Governor Koike Yuriko is asking the government to ask residents not to leave the 23 special wards and the Tama area.
The request comes as Tokyo registered more than 500 new COVID-19 cases on April 7, the largest number in months and just weeks after the state of emergency was lifted, increasing fears that Tokyo is set to experience another wave.
Osaka registered 878 cases, its highest number yet. The major problem with the cases in Osaka is that the mutant strains are prevalent and spreading; and since there are many business trips between the Japanese capital and the largest city in the Kansai region, the strain could then start spreading in Tokyo.
If the mutant strains were to start spreading in Tokyo, it would add yet another headache to the officials trying to establish the appropriate measures required to host the Tokyo Olympics this summer despite public disapproval
The vaccine rollout in Japan started in February, but so far only healthcare workers have received the vaccines. Next, the elderly will start receiving the vaccine on April 12.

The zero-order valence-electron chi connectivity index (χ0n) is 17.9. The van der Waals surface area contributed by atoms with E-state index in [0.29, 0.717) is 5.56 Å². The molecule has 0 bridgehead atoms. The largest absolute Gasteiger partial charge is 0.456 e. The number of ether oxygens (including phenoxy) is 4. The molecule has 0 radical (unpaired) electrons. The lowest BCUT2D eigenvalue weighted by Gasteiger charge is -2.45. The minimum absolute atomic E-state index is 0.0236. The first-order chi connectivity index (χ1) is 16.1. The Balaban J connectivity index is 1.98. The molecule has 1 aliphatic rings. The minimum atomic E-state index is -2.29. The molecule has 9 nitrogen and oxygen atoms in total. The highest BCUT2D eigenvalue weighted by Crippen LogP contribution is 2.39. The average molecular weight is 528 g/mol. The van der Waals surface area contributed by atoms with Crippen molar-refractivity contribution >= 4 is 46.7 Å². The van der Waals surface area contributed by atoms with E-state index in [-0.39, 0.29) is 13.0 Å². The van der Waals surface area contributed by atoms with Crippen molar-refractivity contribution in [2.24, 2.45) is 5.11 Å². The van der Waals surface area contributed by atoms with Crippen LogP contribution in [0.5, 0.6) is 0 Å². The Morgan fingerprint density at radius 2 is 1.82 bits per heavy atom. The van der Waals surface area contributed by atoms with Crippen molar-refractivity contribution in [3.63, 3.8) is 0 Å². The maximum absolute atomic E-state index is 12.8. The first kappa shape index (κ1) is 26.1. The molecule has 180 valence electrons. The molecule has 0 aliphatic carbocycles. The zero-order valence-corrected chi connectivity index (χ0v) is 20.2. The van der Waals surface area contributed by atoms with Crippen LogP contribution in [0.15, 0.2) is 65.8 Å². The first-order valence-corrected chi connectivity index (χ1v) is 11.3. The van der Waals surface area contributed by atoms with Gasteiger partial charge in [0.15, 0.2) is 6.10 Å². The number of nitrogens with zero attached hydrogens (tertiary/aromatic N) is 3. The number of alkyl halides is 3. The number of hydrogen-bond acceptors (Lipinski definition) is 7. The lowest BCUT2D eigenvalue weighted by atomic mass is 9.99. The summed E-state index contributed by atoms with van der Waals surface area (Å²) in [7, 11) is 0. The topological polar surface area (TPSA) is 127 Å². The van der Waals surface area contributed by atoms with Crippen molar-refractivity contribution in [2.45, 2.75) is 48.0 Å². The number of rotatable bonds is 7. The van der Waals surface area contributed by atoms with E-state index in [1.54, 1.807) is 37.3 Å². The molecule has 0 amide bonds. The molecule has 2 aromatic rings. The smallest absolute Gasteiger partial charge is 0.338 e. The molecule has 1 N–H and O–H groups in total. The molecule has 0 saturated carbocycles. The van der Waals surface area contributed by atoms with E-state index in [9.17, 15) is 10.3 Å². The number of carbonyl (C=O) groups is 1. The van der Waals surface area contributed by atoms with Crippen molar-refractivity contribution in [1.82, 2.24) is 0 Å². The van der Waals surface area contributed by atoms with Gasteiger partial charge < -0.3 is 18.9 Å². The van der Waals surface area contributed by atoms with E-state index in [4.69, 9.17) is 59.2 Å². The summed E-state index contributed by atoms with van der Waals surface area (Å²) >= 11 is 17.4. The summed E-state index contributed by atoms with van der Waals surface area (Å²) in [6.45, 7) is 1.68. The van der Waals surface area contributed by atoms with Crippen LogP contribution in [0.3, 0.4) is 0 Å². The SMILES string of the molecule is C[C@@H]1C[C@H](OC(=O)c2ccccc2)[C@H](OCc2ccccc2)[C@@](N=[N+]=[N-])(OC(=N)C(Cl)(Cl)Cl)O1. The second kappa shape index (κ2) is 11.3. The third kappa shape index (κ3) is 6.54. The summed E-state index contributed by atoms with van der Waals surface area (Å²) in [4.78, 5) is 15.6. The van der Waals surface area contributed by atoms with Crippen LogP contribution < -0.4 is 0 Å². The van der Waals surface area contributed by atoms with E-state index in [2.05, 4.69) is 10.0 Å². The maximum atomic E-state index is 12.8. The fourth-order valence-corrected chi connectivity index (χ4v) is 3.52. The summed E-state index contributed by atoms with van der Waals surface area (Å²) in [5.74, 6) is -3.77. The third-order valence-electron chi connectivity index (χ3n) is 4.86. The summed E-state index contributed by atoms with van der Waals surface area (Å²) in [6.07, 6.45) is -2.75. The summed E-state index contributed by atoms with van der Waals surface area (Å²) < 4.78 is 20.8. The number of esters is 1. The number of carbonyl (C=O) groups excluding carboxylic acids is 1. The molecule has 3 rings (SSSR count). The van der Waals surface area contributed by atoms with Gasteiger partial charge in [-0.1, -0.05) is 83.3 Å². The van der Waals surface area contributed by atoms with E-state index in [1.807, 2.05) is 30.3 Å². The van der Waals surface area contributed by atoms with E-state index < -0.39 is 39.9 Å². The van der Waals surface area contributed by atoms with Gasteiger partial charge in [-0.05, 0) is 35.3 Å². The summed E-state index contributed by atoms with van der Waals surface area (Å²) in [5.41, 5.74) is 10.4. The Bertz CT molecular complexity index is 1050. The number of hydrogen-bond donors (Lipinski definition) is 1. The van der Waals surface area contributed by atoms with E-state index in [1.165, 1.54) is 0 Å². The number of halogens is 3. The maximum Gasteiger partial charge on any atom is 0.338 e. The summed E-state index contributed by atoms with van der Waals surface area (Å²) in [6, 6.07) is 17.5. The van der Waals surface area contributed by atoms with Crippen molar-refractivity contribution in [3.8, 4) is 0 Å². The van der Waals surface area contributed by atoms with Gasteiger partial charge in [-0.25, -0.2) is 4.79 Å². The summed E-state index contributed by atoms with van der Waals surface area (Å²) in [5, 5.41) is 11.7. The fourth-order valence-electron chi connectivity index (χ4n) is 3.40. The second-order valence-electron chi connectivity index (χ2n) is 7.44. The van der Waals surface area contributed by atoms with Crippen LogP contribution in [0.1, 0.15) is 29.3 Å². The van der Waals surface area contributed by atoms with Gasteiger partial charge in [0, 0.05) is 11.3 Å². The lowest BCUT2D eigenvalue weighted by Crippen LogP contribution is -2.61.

Governor Koike announcing that she is asking the government to implement her decision is part of the slow process in decision-making within the Japanese government and which the public has grown used to since former Prime Minister Abe declared the first state of emergency. Each time before a major decision was made there were various announcements indicating when a request was being asked, when it was being discussed, when it was going to be implemented, and finally the announcement detailing the implementation. Sometimes, the time between the first announcement and the final implementation can take days and even weeks, creating a window in which COVID-19 cases can exponentially grow.
As of now, it is not clear when the government will set Koike’s request in motion.